In the description of this question, the questioner gives proof from Biographies of Shankaracharya and Kumarila Bhatta that Buddhists including women and children were killed. Is this true?? Do Vedas/Smritis sanction genocide of non-believers (buddhists etc)?
No, they did not persecute Buddhists. Neither did they instigate King Sudhanvan as suggested in the question linked by you. And no women and children were killed.
The question has cited Canto 1 verses 60-98 from Madhava's Shankara Digvijay and mentions that Swami Tapasyananda's translation is sanitized. The verses are basically saying
He ordered the eradication from his kingdom of all who condemned and criticised the Vedas. He also threatened with dire punishment those officers who showed any hesitation in carrying out this order, however close he might be’to him. Indeed, powerful rulers eliminate even friends and relatives, if they turn disobedient or hostile. Did not Parasurama kill his mother under such circumstances?
However it should be noted that Buddhists were not eradicated without cause. Rules of engagement were known beforehand. Basically Buddhists did not concede defeat to Kumarilla Bhatta when he was unhurt after jumping off the mountain.
But the Buddhists began to object: “This event is not proof of a religion. For, protection of the body in such situations can be secured by magical stones. Mantras and miraculous drugs.”
King Sudhanvan was irked by the Buddhist.
Feeling this contention to be mere perversity on the part of the Buddhists, the king was roused to great anger and came forward with a challenging declaration: “I shall now institute another test. I shall inflict capital punishment on the party that fails in it.”
As you can see Kumarila Bhatta had no role to play in instigating the king to come up with such declaration. In the next test the king had sealed an earthen pot with a snake in it and asked the Buddhists and Bhatta/Brahmins to correctly guess what was in it. Both parties asked for a day's time.
(85-94) The Brahmanas thereafter prayed to Lord Aditya all through night, standing in neck-deep water, and the deity appeared before them and instructed what they should say regarding the contents of the pot. Next day they went to the assembly hall of the king. The Buddhists also arrived with a ready answer to the king’s question. They declared in one voice that the pot con¬ tained a snake, while the Brahmanas maintained that the content of the pot was Mahavishnu resting on His serpent-bed. On hearing the reply of the Brahmanas, the king’s face faded like a lotus in a drv oond. Just then a divine disembodied voice was heard bvall setting their doubt at rest: “OKing! What the Brahmanas sav is correct. Have no doubt on the point. Carry out your r*rnmise ” Obeying the disembodied voice, the king opened the pot and was overjoyed to see in it the form of Vishnu, as Indra on getting Amrita (nectar). Wondering at the strange trans¬ formation of what he had kept in the pot, the king s faith in the Vedas grew a thousandfold.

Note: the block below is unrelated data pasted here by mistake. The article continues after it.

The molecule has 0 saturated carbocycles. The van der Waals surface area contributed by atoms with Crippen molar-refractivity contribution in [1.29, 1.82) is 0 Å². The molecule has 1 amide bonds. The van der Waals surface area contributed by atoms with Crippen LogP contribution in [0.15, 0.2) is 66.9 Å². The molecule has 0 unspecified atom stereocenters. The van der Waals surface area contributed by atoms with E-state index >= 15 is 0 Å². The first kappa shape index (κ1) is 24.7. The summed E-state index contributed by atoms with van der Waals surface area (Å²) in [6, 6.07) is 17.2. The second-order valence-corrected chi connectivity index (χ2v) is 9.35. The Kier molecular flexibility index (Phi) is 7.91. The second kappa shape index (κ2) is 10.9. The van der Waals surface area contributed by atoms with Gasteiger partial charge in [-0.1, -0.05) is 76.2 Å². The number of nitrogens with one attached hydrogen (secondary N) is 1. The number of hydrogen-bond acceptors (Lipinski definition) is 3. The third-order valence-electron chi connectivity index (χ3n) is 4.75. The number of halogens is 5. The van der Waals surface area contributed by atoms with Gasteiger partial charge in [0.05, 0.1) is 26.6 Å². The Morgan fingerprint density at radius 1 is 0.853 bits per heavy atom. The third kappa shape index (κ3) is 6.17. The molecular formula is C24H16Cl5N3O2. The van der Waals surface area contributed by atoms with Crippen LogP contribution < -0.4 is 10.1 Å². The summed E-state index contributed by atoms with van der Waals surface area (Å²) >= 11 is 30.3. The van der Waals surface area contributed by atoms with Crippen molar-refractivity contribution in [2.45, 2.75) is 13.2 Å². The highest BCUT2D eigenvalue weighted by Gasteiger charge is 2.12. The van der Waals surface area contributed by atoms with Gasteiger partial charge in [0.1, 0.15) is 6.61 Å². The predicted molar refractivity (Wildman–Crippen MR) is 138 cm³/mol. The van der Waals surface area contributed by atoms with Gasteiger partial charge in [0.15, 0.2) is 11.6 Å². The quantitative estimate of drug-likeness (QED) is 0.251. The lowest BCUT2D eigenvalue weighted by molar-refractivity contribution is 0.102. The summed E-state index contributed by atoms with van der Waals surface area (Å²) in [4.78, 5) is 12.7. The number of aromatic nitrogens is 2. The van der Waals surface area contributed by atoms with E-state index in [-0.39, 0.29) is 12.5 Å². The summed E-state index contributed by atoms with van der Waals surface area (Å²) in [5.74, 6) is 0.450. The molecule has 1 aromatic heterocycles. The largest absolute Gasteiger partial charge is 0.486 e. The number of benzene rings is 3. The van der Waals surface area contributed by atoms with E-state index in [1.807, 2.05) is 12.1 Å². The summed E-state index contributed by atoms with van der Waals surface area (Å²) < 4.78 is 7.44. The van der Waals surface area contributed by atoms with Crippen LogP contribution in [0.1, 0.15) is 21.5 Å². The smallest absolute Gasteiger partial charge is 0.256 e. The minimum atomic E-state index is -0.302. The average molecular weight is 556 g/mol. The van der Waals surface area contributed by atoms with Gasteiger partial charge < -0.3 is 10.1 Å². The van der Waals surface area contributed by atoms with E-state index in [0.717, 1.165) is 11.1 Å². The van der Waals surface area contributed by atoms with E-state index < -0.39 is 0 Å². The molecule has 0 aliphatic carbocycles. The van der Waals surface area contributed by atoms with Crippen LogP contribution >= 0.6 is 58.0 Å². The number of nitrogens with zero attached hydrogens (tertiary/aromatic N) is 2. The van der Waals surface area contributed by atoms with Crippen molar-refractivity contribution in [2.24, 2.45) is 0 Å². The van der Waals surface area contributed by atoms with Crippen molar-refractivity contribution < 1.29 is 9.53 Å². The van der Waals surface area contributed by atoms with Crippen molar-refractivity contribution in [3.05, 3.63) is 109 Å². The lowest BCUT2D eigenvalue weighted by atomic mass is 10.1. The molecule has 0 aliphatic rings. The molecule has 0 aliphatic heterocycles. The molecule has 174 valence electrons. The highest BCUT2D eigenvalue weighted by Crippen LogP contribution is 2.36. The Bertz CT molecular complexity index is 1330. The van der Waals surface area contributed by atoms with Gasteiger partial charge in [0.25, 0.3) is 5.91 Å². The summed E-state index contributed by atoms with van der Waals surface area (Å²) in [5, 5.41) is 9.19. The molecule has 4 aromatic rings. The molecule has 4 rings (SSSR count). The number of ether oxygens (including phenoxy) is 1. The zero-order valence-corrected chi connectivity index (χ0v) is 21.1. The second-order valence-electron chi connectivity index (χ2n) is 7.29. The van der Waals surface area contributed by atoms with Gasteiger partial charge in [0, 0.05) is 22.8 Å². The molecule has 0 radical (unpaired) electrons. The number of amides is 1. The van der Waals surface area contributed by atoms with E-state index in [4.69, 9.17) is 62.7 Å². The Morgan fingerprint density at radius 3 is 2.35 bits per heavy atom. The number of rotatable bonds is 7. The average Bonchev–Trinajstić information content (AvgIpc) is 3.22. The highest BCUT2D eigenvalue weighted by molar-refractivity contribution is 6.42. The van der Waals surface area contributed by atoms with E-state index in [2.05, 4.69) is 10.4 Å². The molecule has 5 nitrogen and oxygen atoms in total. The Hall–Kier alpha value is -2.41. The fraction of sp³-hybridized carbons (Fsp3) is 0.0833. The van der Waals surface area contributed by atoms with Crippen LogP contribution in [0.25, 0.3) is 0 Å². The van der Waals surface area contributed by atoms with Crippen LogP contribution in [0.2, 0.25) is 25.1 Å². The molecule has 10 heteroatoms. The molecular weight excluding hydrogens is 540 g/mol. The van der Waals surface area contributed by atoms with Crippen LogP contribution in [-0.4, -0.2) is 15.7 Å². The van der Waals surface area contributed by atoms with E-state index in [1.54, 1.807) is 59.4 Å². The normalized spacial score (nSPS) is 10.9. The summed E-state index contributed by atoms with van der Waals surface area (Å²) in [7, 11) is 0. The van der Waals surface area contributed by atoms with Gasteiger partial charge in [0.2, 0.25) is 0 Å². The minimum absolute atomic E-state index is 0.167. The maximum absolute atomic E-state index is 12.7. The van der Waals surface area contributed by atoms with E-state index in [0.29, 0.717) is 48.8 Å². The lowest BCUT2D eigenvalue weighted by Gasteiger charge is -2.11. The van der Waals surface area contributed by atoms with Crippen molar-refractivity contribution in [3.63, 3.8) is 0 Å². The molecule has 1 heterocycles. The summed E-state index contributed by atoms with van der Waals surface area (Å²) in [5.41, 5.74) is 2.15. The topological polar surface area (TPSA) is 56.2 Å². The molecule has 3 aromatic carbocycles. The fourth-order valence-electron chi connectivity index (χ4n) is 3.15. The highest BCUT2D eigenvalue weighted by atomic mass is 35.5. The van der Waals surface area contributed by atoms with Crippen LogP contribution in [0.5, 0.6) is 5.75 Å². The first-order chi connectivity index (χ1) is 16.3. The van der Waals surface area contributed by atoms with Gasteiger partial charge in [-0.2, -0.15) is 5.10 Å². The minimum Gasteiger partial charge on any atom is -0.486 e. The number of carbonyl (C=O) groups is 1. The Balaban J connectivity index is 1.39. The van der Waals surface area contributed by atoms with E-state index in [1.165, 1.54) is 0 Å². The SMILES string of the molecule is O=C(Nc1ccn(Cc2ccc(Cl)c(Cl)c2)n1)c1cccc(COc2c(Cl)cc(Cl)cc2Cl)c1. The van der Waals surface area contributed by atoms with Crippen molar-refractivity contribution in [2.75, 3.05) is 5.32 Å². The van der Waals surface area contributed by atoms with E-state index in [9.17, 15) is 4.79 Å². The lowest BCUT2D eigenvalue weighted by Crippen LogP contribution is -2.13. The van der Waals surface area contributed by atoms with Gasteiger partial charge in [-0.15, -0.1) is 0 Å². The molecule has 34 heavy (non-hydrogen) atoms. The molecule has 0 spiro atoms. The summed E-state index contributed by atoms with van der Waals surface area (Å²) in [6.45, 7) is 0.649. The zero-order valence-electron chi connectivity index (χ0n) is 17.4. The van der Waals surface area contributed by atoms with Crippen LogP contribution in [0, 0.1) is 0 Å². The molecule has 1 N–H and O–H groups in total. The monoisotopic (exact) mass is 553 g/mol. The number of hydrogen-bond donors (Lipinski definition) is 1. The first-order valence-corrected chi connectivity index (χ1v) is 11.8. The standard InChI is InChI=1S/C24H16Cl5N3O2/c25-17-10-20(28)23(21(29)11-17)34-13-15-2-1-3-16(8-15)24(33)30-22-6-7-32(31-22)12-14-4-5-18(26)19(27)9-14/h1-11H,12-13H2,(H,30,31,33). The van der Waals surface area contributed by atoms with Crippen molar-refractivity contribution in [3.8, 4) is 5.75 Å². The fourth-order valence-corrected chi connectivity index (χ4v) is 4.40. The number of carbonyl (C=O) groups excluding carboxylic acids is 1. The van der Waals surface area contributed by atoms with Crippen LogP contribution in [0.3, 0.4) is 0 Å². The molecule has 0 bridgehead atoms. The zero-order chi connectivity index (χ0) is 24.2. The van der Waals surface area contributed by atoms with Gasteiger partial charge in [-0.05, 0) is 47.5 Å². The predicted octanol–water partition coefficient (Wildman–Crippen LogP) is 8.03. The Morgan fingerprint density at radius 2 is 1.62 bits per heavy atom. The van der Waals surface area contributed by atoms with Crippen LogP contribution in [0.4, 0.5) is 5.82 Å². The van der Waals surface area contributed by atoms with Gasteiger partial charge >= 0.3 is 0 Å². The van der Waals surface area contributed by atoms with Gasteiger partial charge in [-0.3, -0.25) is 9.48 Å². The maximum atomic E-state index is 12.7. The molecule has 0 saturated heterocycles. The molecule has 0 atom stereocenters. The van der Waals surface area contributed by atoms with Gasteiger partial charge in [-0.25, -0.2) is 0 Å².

So to summarize Buddhists were not persecuted by Bhatta. They were eradicated by the king because they lost the debate. Moreover they knew the terms beforehand.
Such accusations are baseless.
For example, the SEP entry on Kumarila refers to the legend that he attended the famous Buddhist centre of learning at Nalanda and having learnt the key to Buddhist thought went on to decisively counter Buddhist philosophical positions. However there is a Buddhist variation on such legends. One such is recorded by the Tibetan historian, Taranatha: the Buddhist philosopher Dharmakirti, who is known to be contemporary with Kumarila, visited him in disguise and having learnt the key to his thought then bested him in philosophical debate with the end result that they converted to Buddhism.
The SEP goes on to say:
As history, such accounts are surely as suspect as the view (still attested in some Indian scholarship) that Kumarila's dialectical successes are chiefly to be credited for the decline in Buddhism in India.